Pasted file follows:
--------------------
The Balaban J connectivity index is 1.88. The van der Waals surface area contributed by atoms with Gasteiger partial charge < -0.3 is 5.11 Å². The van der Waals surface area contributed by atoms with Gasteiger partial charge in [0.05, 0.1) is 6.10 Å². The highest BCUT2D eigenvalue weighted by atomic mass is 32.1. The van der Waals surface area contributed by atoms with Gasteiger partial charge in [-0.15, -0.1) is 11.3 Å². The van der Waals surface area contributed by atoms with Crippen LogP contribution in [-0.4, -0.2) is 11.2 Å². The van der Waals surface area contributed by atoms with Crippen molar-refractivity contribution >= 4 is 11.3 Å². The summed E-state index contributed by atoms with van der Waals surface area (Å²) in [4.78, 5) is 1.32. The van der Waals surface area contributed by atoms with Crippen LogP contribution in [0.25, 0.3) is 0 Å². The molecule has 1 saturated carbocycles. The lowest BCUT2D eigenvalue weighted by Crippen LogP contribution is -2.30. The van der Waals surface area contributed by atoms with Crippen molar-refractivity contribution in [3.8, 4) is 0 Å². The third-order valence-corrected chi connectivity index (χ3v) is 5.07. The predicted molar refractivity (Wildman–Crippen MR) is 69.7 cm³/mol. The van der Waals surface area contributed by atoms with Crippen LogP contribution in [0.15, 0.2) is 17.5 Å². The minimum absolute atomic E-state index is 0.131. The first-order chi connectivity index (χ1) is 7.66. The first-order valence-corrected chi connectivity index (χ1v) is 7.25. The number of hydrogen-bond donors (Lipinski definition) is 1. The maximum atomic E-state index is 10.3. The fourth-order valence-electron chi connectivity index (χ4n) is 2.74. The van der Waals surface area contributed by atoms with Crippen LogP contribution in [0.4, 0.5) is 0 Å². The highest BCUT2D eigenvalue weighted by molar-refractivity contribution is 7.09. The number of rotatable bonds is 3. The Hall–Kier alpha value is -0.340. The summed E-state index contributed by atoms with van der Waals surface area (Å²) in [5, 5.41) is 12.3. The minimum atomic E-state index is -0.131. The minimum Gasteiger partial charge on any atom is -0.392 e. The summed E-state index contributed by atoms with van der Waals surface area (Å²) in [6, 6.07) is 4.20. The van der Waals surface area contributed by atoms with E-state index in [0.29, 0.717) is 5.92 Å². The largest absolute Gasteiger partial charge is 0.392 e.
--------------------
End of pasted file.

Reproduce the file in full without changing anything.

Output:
The Balaban J connectivity index is 1.88. The van der Waals surface area contributed by atoms with Gasteiger partial charge < -0.3 is 5.11 Å². The van der Waals surface area contributed by atoms with Gasteiger partial charge in [0.05, 0.1) is 6.10 Å². The highest BCUT2D eigenvalue weighted by atomic mass is 32.1. The van der Waals surface area contributed by atoms with Gasteiger partial charge in [-0.15, -0.1) is 11.3 Å². The van der Waals surface area contributed by atoms with Crippen LogP contribution in [-0.4, -0.2) is 11.2 Å². The van der Waals surface area contributed by atoms with Crippen molar-refractivity contribution >= 4 is 11.3 Å². The summed E-state index contributed by atoms with van der Waals surface area (Å²) in [4.78, 5) is 1.32. The van der Waals surface area contributed by atoms with Crippen LogP contribution in [0.25, 0.3) is 0 Å². The molecule has 1 saturated carbocycles. The lowest BCUT2D eigenvalue weighted by Crippen LogP contribution is -2.30. The van der Waals surface area contributed by atoms with Crippen molar-refractivity contribution in [3.8, 4) is 0 Å². The third-order valence-corrected chi connectivity index (χ3v) is 5.07. The predicted molar refractivity (Wildman–Crippen MR) is 69.7 cm³/mol. The van der Waals surface area contributed by atoms with Crippen LogP contribution in [0.15, 0.2) is 17.5 Å². The minimum absolute atomic E-state index is 0.131. The first-order chi connectivity index (χ1) is 7.66. The first-order valence-corrected chi connectivity index (χ1v) is 7.25. The number of hydrogen-bond donors (Lipinski definition) is 1. The maximum atomic E-state index is 10.3. The fourth-order valence-electron chi connectivity index (χ4n) is 2.74. The van der Waals surface area contributed by atoms with Crippen LogP contribution in [0.4, 0.5) is 0 Å². The highest BCUT2D eigenvalue weighted by molar-refractivity contribution is 7.09. The number of rotatable bonds is 3. The Hall–Kier alpha value is -0.340. The summed E-state index contributed by atoms with van der Waals surface area (Å²) in [5, 5.41) is 12.3. The minimum atomic E-state index is -0.131. The minimum Gasteiger partial charge on any atom is -0.392 e. The summed E-state index contributed by atoms with van der Waals surface area (Å²) in [6, 6.07) is 4.20. The van der Waals surface area contributed by atoms with E-state index in [0.29, 0.717) is 5.92 Å². The largest absolute Gasteiger partial charge is 0.392 e.